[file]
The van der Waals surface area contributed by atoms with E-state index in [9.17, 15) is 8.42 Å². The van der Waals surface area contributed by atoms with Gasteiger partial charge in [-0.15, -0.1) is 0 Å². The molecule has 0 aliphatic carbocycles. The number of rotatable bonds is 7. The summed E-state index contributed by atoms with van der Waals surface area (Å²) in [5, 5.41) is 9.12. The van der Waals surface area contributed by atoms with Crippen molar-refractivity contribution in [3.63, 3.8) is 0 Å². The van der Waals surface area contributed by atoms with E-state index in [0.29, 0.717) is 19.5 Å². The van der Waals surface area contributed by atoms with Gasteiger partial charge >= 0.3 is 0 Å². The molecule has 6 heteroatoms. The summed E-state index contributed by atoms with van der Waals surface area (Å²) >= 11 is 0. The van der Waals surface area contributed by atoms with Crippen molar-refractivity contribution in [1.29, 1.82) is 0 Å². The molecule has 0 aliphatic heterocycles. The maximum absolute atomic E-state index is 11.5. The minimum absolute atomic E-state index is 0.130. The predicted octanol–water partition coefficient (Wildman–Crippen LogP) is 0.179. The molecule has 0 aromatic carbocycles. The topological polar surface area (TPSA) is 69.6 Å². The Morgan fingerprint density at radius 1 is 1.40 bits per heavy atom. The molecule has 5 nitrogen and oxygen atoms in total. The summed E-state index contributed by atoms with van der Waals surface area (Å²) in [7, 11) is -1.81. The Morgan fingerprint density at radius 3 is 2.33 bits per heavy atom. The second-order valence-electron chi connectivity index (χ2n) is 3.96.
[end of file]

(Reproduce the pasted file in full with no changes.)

The van der Waals surface area contributed by atoms with E-state index in [9.17, 15) is 8.42 Å². The van der Waals surface area contributed by atoms with Gasteiger partial charge in [-0.15, -0.1) is 0 Å². The molecule has 0 aliphatic carbocycles. The number of rotatable bonds is 7. The summed E-state index contributed by atoms with van der Waals surface area (Å²) in [5, 5.41) is 9.12. The van der Waals surface area contributed by atoms with Crippen molar-refractivity contribution in [3.63, 3.8) is 0 Å². The van der Waals surface area contributed by atoms with E-state index in [0.29, 0.717) is 19.5 Å². The van der Waals surface area contributed by atoms with Gasteiger partial charge >= 0.3 is 0 Å². The molecule has 6 heteroatoms. The summed E-state index contributed by atoms with van der Waals surface area (Å²) >= 11 is 0. The van der Waals surface area contributed by atoms with Crippen molar-refractivity contribution in [1.29, 1.82) is 0 Å². The molecule has 0 aliphatic heterocycles. The maximum absolute atomic E-state index is 11.5. The minimum absolute atomic E-state index is 0.130. The predicted octanol–water partition coefficient (Wildman–Crippen LogP) is 0.179. The molecule has 0 aromatic carbocycles. The topological polar surface area (TPSA) is 69.6 Å². The Morgan fingerprint density at radius 1 is 1.40 bits per heavy atom. The molecule has 5 nitrogen and oxygen atoms in total. The summed E-state index contributed by atoms with van der Waals surface area (Å²) in [7, 11) is -1.81. The Morgan fingerprint density at radius 3 is 2.33 bits per heavy atom. The second-order valence-electron chi connectivity index (χ2n) is 3.96.